Convention draws Latin American travel agents for tour packages
By Mindy Hagen
More than 1,800 tourism and travel industry professionals will converge on Miami from Sept. 5-7 for La Cumbre del Turismo, the largest conference promoting travel to the US from Latin America.
La Cumbre focuses on matching US travel organizations with large wholesale tour operators from Latin America. Since 1990, it has been held in Miami every second year.
During the two-day convention, the four dominant airline carriers, major theme parks, hotels and visitor bureaus from cities such as New York, Philadelphia, Dallas and San Francisco will be represented and exchange more than $1.4 billion in business, according to Rick Still, executive director of La Cumbre, Spanish for 'the convention.'
He said Miami would benefit from about 10% of that total by playing host to the conference and having representatives of the city on hand.
"Miami is a natural place to do this event," Mr. Still said. "Miami has historically been a gateway city, not just a place for airplanes to land but where continents and ideas meet. As tourism from Latin America grows, Miami is clearly going to be in the driver's seat."
Bill Talbert, president and CEO of the Greater Miami Convention & Visitors Bureau, agreed the scheduling partnership is beneficial to both the conference and the county.
"Our destination has been steadily improving with new hotels and lots of enhancements," Mr. Talbert said. "We are getting customers we've never had before at all tourism conferences."
The conference will take place at the Miami Beach Convention Center. Most delegates stay at Loews Miami Beach Hotel and the Roney Palace Beach Resort.
Hoping to cash in on having La Cumbre within its borders, Visit Florida, the state's tourism agency, will have a large contingent of attractions, hotels and city convention bureaus at the event, eager to sell vacation packages to the Latin American tour delegates. The delegates then resell the packages to regional travel agencies in their countries, allowing tourists to buy trips to US destinations.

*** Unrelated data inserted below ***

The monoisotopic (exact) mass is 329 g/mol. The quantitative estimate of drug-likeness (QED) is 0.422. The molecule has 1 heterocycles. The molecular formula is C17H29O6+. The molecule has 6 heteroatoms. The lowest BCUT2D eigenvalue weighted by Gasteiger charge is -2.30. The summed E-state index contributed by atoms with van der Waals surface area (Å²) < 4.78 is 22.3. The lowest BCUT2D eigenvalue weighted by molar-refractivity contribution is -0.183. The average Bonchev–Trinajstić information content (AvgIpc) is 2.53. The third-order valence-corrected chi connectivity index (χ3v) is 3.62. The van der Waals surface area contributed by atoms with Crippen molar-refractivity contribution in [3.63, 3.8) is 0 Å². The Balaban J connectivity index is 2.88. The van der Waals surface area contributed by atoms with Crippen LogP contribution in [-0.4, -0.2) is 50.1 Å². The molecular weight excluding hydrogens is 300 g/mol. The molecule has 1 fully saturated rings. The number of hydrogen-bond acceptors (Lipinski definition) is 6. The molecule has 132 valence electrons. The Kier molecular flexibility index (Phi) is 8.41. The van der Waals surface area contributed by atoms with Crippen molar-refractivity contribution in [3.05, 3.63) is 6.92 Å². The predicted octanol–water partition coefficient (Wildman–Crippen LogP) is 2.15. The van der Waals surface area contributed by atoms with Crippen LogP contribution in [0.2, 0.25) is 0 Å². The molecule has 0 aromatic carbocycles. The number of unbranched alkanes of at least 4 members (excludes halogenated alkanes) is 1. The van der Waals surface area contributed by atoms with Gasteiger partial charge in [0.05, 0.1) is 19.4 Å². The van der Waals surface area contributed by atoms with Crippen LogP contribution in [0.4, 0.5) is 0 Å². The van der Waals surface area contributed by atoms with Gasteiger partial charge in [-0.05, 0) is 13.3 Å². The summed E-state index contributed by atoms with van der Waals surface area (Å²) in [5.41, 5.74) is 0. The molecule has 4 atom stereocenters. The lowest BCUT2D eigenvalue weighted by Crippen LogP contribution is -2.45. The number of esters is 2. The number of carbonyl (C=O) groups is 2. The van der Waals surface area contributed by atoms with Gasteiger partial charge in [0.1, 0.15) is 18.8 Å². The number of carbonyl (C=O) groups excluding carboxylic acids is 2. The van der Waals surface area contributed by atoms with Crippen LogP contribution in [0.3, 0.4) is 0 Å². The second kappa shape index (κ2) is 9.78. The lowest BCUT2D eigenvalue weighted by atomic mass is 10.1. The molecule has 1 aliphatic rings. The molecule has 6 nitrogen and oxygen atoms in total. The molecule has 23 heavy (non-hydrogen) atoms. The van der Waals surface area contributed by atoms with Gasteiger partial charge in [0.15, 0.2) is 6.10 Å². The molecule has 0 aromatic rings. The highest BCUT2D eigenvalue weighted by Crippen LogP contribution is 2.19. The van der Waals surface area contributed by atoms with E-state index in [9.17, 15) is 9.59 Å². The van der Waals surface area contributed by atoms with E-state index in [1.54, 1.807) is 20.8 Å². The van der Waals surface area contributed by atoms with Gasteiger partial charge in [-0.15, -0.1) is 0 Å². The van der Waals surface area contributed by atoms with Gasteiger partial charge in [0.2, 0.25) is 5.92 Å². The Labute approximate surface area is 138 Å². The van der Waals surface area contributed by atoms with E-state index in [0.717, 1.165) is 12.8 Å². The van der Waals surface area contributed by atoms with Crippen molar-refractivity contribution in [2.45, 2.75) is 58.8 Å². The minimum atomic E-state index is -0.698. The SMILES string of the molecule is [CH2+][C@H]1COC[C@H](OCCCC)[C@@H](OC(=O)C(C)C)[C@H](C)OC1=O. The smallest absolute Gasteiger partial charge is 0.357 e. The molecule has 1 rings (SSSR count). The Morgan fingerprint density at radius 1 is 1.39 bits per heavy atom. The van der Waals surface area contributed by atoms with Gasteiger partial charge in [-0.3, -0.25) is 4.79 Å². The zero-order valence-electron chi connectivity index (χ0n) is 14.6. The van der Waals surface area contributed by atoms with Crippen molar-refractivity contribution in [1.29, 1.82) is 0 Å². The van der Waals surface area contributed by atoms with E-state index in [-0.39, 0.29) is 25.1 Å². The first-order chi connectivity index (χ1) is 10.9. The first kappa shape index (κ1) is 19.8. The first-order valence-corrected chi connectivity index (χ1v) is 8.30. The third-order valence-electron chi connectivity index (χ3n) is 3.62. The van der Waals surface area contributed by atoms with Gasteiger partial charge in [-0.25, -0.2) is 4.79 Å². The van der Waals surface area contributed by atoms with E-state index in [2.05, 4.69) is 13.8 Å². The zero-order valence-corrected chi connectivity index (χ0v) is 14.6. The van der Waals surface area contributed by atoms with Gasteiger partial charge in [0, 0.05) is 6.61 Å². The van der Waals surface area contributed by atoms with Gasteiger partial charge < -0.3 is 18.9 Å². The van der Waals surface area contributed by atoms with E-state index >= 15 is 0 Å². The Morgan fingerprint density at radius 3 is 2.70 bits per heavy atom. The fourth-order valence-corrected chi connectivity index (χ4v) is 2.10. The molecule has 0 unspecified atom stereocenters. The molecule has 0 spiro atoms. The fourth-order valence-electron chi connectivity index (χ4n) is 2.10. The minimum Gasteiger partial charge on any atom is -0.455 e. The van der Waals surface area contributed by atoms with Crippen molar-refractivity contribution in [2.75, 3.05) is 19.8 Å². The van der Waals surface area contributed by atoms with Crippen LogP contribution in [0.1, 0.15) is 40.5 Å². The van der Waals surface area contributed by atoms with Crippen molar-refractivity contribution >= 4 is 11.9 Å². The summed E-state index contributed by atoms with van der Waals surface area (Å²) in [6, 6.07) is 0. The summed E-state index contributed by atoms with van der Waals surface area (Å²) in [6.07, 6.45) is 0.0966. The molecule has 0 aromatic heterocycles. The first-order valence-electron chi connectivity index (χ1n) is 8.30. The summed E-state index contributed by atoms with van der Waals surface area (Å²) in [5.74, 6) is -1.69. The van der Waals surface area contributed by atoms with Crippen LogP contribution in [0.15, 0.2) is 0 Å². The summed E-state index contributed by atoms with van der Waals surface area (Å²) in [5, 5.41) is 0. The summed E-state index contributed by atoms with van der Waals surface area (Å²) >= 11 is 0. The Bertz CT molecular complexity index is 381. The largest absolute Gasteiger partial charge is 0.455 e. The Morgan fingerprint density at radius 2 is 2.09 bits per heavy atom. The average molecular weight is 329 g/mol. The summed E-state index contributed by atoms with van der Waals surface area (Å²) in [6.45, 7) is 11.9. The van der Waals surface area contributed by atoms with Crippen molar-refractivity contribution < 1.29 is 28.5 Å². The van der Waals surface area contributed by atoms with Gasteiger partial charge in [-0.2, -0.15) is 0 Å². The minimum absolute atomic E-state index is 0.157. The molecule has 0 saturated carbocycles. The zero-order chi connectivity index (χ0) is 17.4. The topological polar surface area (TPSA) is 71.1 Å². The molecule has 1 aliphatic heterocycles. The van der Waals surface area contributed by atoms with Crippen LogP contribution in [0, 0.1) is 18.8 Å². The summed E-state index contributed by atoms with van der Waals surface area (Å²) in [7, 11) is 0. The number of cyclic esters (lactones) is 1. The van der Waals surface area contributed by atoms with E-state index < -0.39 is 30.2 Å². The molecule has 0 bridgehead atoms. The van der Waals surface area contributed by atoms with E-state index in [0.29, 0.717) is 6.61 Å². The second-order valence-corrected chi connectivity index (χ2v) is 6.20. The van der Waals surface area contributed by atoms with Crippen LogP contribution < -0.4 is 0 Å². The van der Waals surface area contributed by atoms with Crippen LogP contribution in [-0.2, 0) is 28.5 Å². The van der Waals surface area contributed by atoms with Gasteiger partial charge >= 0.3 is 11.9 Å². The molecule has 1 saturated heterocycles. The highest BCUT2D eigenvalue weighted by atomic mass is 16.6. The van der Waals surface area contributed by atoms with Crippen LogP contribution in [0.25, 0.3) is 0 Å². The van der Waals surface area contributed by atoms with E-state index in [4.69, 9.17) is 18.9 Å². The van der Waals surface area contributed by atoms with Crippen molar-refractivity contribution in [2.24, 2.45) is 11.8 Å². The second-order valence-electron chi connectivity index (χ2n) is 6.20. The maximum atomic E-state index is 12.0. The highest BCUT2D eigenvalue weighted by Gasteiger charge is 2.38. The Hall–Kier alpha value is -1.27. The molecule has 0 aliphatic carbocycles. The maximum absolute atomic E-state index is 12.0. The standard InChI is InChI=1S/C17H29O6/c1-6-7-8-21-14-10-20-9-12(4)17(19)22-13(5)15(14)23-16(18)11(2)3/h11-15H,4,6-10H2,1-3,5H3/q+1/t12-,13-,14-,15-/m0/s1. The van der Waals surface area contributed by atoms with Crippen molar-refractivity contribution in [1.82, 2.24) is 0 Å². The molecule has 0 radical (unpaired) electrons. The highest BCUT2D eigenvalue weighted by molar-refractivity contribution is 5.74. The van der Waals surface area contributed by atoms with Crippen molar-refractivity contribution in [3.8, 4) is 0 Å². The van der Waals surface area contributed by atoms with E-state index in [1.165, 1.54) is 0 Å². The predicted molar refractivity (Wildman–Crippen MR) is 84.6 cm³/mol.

Tom Flanigan, a spokesman for Visit Florida, said having the conference in Miami could only help sales inside the convention center.
"We are able to present Florida not just on the exhibit floor but when delegates from Latin America step outside," Mr. Flanigan said. "Our main thrust will be focusing on the appeal Florida has. We are universally known as a fun-in-the-sun destination with beaches and theme parks. But our state also offers a wide range of other historical and cultural experiences."
Mr. Flanigan said Visit Florida particularly courts the Latin American traveler because three of the top five countries bringing more than 1 million visitors to Florida each year are Venezuela, Brazil and Argentina.
The Greater Miami Convention & Visitors Bureau will also make its presence felt, Mr. Talbert said. He said the city hopes to expand on its total of 3.3 million overnight visitors from Latin America each year.
"We have the premier spot in the exhibition hall," Mr. Talbert said. "We are interested in talking to any and all customers and convincing them that Miami is the place to bring their groups and individuals. We have the inside sales edge for business."
Parrot Jungle, Miami Seaquarium and retail establishments such as the Dolphin Mall will have separate promotional booths.
Mr. Talbert also said the bureau travels to La Cumbre on off years when the conference is not held here in order to drum up business and remind delegates to attend the next year's event in South Florida.
Other locations for the summit have been Anaheim, Houston and New Orleans. Mr. Still said La Cumbre would take place in Las Vegas in 2002.
"Las Vegas realized in the past few years how important it is to be a player in the Latin American tourist marketplace," he said. "They have really stepped up their interest in marketing themselves to tourists from Latin America."
And in a year that has been economically disastrous for some Latin American countries, Mr. Still said La Cumbre's success at attracting delegates shows tourism will remain strong.
"Economics will go up and down, but people in the industry for a long time understand this," he said. "We are still seeing strong delegations from South American countries wanting to come to the US."